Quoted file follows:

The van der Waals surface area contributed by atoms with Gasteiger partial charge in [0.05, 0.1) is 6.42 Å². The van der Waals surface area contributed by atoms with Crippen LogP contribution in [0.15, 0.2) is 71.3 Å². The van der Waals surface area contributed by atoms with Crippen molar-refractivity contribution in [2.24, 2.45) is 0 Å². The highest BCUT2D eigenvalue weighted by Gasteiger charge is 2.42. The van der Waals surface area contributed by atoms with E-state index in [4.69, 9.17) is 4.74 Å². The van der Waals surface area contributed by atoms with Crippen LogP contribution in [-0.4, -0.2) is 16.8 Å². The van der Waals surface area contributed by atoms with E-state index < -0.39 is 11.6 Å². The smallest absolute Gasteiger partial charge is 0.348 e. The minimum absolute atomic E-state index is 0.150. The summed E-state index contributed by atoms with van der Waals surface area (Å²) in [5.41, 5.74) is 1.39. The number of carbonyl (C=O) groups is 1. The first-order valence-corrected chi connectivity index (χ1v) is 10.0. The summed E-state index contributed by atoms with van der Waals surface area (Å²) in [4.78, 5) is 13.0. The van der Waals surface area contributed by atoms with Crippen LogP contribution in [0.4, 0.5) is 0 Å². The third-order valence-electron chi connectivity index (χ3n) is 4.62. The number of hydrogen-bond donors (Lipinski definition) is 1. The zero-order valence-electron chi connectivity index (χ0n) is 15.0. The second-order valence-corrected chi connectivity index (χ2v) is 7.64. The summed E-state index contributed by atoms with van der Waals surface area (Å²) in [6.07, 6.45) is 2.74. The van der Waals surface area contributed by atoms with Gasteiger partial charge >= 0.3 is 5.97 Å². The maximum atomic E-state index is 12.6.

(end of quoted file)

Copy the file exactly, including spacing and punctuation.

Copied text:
The van der Waals surface area contributed by atoms with Gasteiger partial charge in [0.05, 0.1) is 6.42 Å². The van der Waals surface area contributed by atoms with Crippen LogP contribution in [0.15, 0.2) is 71.3 Å². The van der Waals surface area contributed by atoms with Crippen molar-refractivity contribution in [2.24, 2.45) is 0 Å². The highest BCUT2D eigenvalue weighted by Gasteiger charge is 2.42. The van der Waals surface area contributed by atoms with E-state index in [4.69, 9.17) is 4.74 Å². The van der Waals surface area contributed by atoms with Crippen LogP contribution in [-0.4, -0.2) is 16.8 Å². The van der Waals surface area contributed by atoms with E-state index < -0.39 is 11.6 Å². The smallest absolute Gasteiger partial charge is 0.348 e. The minimum absolute atomic E-state index is 0.150. The summed E-state index contributed by atoms with van der Waals surface area (Å²) in [5.41, 5.74) is 1.39. The number of carbonyl (C=O) groups is 1. The first-order valence-corrected chi connectivity index (χ1v) is 10.0. The summed E-state index contributed by atoms with van der Waals surface area (Å²) in [4.78, 5) is 13.0. The van der Waals surface area contributed by atoms with Crippen LogP contribution in [0.4, 0.5) is 0 Å². The third-order valence-electron chi connectivity index (χ3n) is 4.62. The number of hydrogen-bond donors (Lipinski definition) is 1. The zero-order valence-electron chi connectivity index (χ0n) is 15.0. The second-order valence-corrected chi connectivity index (χ2v) is 7.64. The summed E-state index contributed by atoms with van der Waals surface area (Å²) in [6.07, 6.45) is 2.74. The van der Waals surface area contributed by atoms with Gasteiger partial charge >= 0.3 is 5.97 Å². The maximum atomic E-state index is 12.6.